Thousands of Americans died, tens of thousands of U.S. personnel were injured, hundreds of thousands of Iraqis perished, and millions were displaced in a crescendo of sectarian violence. The indigenous Christian community was destroyed.
Out of the war emerged al‐Qaeda in Iraq, which eventually morphed into the Islamic State. Only with substantial assistance from Washington and other governments was the Iraqi military able to liberate ISIS territory. Meanwhile, majority Shiite Iran gained influence among its neighboring coreligionists. Indeed, a new detailed U.S. Army study of the war concluded that “an emboldened and expansionist Iran appears to be the only victor.”
You’d think such a record would make Washington cautious in dealing with Iraq in the future. The relationship there now is both practical and transactional, with significant undercurrents of hostility. Baghdad wants American support but not its domination.
Yet Trump has treated Iraq as a conquered province.
Most Americans don’t remember when Washington was fervently pro‐Saddam Hussein. In 1980, he invaded Iran, after which he enjoyed plentiful U.S. backing. That changed only in 1990 after he seized Kuwait. In 2003, George W. Bush used the 9/11 attacks as a pretext for invading Iraq.
The neoconservatives promised an easy victory—a “cakewalk,” one said—followed by an even easier occupation that would require few troops and cost few dollars. Alas, these plans went dramatically awry. Nevertheless, as the sectarian conflict finally wound down, American officials still hoped to maintain a permanent military presence. What’s the fun in invading and occupying another state if you can’t leave some forces behind?
The Bush administration insisted on a Status of Forces Agreement (SOFA) to protect American troops in Iraq. Prime Minister Nouri al‐Maliki refused. He explained: “We did not realize that the U.S. demands would so deeply affect Iraqi sovereignty, and this is something we can never accept.” Indeed, he added, “we cannot allow U.S. forces to have the right to jail Iraqis or assume, alone, the responsibility of fighting against terrorism.”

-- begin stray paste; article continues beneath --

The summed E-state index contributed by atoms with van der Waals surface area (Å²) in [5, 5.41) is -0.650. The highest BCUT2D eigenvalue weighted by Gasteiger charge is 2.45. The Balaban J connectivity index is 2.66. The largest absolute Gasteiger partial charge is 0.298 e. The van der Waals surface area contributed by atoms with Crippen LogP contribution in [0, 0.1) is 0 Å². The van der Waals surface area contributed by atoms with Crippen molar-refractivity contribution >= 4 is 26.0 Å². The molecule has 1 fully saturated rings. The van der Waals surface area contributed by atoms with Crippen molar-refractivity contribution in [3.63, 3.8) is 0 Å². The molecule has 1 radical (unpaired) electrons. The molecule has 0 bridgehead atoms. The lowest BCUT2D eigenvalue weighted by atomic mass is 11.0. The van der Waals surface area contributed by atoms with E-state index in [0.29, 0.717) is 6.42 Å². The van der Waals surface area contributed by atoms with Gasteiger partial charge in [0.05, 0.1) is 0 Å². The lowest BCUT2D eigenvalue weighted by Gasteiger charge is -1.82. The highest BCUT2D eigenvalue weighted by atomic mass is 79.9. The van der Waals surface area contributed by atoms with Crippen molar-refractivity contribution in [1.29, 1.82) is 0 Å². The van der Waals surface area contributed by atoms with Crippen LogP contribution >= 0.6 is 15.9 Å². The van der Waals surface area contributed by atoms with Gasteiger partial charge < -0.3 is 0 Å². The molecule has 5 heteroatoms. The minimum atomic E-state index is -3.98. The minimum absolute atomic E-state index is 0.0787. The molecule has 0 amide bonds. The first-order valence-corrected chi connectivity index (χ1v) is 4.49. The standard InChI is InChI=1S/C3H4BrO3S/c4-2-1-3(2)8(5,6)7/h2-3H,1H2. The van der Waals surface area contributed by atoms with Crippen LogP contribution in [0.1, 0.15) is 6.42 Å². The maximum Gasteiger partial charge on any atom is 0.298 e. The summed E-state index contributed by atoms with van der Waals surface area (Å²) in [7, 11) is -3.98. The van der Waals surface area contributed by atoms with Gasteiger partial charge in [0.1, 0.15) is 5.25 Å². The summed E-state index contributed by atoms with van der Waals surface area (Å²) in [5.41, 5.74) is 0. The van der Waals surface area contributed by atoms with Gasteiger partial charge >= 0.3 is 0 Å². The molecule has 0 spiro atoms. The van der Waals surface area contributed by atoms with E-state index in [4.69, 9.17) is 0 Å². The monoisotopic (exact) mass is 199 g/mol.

A temporary extension was agreed to shortly before Bush left office, but with the promise that American forces would leave by December 2011. President Barack Obama came to office hoping to maintain a small residual force in Iraq. However, Iraqis again refused to grant American troops immunity from prosecution in Iraqi courts.
Obama’s critics insist he did not try hard enough, but the Iraqi government lacked parliamentary support to pass the agreement. In fact, fewer than one in five Iraqis backed a continuing U.S. presence. Obama seemed relieved when negotiations over a SOFA failed, but he was not responsible for that failure.
Alas, seeds planted by the invasion, in this case al‐Qaeda in Iraq, eventually sprouted into ISIS. Republicans blamed Obama’s withdrawal for the disaster. If only he had kept Iraq as an occupied territory, they said, peace would have reigned. What they ignored was the will of the Iraqis. Neocons view foreigners as essentially stage props in an American play. But Iraqis really believed that they were sovereign and could say no.
Moreover, the claim that a continued U.S. presence would have prevented the rise of the Islamic State ignores the underlying political and social causes of the conflict. Observed Georgetown University’s Shireen Hunter: “The most significant factor behind Iraq’s problems has been the inability of Iraq’s Sunni Arabs and its Sunni neighbors to come to terms with a government in which the Shias, by virtue of their considerable majority in Iraq’s population, hold the leading role.” Even blunter was James F. Jeffrey of the Washington Institute for Near East Policy, who served as U.S. ambassador to Iraq from 2010 to 2012: “The common argument that U.S. troops could have produced different Iraqi political outcomes is hogwash. The Iraqi sectarian divides, which ISIS exploited, run deep and were not susceptible to permanent remedy by our troops at their height, let alone by 5,000 trainers under Iraqi restraints.”